Brandon Hamber
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Is there a point to the web?

Brandon Hamber

"Look South" Column published on Polity, 4 May 2007

Every time I make my way into cyberspace to trawl for interesting news, the words of recently deceased Kurt Vonnegut, American novelist and social critic, come to mind. Vonnegut nobly stated: “We are here on earth to fart around.” His words ring true when it comes to the Internet. The Internet is, of course, a source of vast information, but it is also a time waster and source of junk par excellence. Needless to say, I find it irresistible.

The most recent Internet toy I came across is Google Zeitgeist. This tool highlights the so-called “the spirit of time” by retrieving information about what people are searching for on the Internet. It is meant to provide a snapshot of a past week, month, or year. Google Zeitgeist excludes generic searches such as ‘ebay’, ‘dictionary’, ‘yellow pages’, ‘games’, ‘maps’ and X-rated keywords, drawing out trends and topics that are obsessing net users.

In 2006, for example, it noted that Bebo, My Space, and World Cup were the top three Zeitgeist movers. This highlights how, particularly among the young and restless largely in the Western world, social networking on sites, such as Bebo and My Space, made a major impact on the Internet that year. The soccer World Cup also sucked up hours of Internet (not to mention TV) time.

More recently, Google Zeitgeist introduced a facility to track trends in different countries. A quick review of top queries for March 2007 is revealing.

The five top queries gaining the most growth in South Africa were medicine, a porn site that slipped through the Net that I won’t mention, Martin Luther King, Christianity and Starbucks. In the UK, they were PSP games, Johnny Depp, PC World, Audi A3 and British Telecom. In Ireland, the top four searches were tourism and health service-related. Number five was slownik angielsko polski, which I think is an online Polish-English dictionary or, alternatively, I just inadvertently advertised a Polish porn site.

Does this tell us anything? To some degree it highlights where different societies are at. The Internet in the UK is largely a tool for shopping, gaming and celebrity gossip, and is clearly used a lot by young people. This is made possible because over 60% of people have access to the Internet at home, and broadband speeds are high. In Ireland, Google Zeitgeist provides evidence of a growing Polish population.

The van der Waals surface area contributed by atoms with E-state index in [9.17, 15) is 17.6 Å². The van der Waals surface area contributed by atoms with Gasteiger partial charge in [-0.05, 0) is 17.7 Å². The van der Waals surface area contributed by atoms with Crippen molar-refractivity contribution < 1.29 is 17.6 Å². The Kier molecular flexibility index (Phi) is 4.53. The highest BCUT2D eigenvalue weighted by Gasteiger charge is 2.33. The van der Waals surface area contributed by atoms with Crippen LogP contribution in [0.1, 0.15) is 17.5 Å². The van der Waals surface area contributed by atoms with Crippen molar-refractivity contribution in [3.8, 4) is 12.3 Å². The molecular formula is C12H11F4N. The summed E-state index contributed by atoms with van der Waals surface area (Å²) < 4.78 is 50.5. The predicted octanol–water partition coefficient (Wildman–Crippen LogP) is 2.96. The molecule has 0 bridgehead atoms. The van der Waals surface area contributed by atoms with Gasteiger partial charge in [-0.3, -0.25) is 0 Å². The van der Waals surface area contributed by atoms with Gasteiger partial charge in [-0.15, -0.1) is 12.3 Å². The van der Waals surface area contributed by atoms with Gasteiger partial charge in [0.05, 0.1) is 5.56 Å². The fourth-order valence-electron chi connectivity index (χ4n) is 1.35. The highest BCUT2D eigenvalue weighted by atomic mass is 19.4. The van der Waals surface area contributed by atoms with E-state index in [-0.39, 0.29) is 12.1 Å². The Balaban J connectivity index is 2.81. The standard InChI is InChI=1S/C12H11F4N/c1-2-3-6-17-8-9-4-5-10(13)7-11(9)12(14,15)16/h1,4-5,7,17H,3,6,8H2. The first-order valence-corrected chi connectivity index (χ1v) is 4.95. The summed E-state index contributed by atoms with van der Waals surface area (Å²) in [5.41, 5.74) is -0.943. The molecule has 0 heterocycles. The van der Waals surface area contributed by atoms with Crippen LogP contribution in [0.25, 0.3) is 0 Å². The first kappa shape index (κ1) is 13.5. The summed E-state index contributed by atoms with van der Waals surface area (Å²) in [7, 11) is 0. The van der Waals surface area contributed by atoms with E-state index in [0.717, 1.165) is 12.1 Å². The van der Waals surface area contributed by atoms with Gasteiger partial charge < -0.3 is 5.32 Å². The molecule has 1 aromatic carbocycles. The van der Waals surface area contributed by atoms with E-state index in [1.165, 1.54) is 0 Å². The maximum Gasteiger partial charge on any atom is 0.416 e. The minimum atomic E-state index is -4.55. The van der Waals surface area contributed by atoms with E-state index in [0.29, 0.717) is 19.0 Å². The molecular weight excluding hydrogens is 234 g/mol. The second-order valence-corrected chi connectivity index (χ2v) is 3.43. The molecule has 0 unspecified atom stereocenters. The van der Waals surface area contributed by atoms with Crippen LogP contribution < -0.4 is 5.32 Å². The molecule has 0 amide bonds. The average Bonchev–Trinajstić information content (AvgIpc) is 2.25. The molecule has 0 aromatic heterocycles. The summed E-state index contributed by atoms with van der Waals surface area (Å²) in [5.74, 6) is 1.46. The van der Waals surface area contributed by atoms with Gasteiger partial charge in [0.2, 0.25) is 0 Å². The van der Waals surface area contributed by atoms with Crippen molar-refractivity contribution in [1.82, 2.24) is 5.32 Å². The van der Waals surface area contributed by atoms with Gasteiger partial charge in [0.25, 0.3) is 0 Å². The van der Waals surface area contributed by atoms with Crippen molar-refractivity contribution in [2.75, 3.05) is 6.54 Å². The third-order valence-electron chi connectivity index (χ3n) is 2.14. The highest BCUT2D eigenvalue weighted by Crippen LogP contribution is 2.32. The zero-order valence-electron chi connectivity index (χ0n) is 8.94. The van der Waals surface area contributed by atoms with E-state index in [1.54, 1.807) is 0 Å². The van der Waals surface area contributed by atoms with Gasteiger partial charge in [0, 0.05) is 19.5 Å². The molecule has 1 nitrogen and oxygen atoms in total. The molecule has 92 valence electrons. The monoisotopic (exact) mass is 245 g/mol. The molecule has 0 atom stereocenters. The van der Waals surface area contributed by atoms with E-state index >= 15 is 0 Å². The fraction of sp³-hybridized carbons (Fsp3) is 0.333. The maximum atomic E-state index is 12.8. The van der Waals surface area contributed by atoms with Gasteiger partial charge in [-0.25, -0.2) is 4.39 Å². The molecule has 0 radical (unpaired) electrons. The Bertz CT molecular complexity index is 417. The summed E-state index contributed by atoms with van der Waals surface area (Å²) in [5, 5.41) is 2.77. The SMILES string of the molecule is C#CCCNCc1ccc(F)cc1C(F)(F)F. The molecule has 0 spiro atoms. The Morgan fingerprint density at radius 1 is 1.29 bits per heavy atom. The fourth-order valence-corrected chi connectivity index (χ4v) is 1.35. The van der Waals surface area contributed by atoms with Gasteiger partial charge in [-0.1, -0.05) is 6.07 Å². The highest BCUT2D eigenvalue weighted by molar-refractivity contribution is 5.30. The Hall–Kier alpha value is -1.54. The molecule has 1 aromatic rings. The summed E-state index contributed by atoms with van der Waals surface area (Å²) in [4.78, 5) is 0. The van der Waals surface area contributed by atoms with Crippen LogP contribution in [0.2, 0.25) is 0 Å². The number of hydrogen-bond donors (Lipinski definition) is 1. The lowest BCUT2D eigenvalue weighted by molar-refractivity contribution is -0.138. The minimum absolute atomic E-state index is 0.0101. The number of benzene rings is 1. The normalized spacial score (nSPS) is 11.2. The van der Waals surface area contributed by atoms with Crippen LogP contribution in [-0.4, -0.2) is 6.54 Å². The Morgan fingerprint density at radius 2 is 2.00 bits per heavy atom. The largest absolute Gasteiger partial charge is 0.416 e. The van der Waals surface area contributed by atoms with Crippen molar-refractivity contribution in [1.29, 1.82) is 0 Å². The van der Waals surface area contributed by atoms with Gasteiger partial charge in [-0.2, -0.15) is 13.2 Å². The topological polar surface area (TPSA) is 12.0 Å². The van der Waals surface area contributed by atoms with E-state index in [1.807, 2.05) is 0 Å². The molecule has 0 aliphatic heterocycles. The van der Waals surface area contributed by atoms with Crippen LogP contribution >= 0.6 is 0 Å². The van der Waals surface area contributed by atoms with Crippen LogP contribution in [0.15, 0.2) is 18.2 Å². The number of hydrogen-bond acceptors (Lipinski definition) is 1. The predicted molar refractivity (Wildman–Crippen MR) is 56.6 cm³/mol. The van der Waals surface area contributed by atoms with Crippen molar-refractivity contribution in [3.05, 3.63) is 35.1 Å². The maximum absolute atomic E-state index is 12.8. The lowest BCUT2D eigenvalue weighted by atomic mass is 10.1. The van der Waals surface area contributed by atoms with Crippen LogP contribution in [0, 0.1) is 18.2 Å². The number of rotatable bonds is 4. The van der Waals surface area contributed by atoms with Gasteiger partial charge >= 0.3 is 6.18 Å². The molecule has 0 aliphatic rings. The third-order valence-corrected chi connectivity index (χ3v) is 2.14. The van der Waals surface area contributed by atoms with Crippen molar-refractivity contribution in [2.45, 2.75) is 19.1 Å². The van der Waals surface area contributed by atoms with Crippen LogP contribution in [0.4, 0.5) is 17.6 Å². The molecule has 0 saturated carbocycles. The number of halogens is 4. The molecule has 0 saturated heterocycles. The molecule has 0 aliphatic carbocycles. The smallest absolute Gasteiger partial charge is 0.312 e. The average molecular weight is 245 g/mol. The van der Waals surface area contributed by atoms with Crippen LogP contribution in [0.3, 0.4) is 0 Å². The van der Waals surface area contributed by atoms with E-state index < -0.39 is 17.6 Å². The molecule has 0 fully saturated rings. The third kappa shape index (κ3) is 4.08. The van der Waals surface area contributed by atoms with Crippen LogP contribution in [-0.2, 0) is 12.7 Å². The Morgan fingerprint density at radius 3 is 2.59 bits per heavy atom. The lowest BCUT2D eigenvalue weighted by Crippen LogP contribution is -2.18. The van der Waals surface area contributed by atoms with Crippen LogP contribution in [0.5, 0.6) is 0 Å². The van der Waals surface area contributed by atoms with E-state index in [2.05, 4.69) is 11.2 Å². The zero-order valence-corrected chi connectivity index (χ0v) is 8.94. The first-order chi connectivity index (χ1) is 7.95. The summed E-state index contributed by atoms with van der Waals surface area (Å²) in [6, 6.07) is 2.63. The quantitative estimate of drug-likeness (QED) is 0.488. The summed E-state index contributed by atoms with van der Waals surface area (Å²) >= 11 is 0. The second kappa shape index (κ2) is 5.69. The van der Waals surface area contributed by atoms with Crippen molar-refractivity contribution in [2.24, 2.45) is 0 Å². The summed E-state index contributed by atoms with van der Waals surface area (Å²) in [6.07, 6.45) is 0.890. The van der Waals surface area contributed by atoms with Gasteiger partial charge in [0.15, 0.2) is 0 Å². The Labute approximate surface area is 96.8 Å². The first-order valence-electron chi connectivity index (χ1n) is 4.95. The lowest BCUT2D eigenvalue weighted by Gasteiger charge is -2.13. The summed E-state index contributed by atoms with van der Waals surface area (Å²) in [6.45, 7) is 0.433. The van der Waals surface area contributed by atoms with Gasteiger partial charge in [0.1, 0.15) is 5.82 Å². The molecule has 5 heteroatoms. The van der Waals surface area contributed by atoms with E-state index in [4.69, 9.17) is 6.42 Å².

In South Africa, the picture is less clear. Seemingly, the Internet, which is only used by 10% of South Africans regularly, is a growing source of medical advice, but also a place of contradiction. It currently appears to be oscillating between porn seekers, Christians, or those in search of non-violent political action or a cup of coffee.

Worse still, South Africans could be searching for the five categories simultaneously. Could this mean the average Internet user in South Africa, at least in March 2007, is an ailing perverted activist Christian who needs coffee to keep himself or herself awake to engage in wicked habits?

But before you write to complain about my provocative analysis, the South African trends could also suggest that South African activists, inspired by Martin Luther King, are considering a mass protest against Starbucks. Or Christians are trying to head pornographers off at the proverbial moral pass. Conversely, coffee is the source of all evil.

Then again, in Vonnegut’s words, it could just be evidence that indeed we are here to fart around and cumulatively it all means squat. So what does that tell us?

Well, if you have read this far, it is yet more evidence that baiting a reader with useless information is easy, no matter how inane. It is no wonder the Internet is filled with garbage. We love it. So why did the chicken cross the information superhighway? Sadly, the evidence suggests it was simply to get to the other site.

Brandon Hamber writes the column "Look South": an analysis of trends in global political, social and cultural life and its relevance to South Africa on Polity, see

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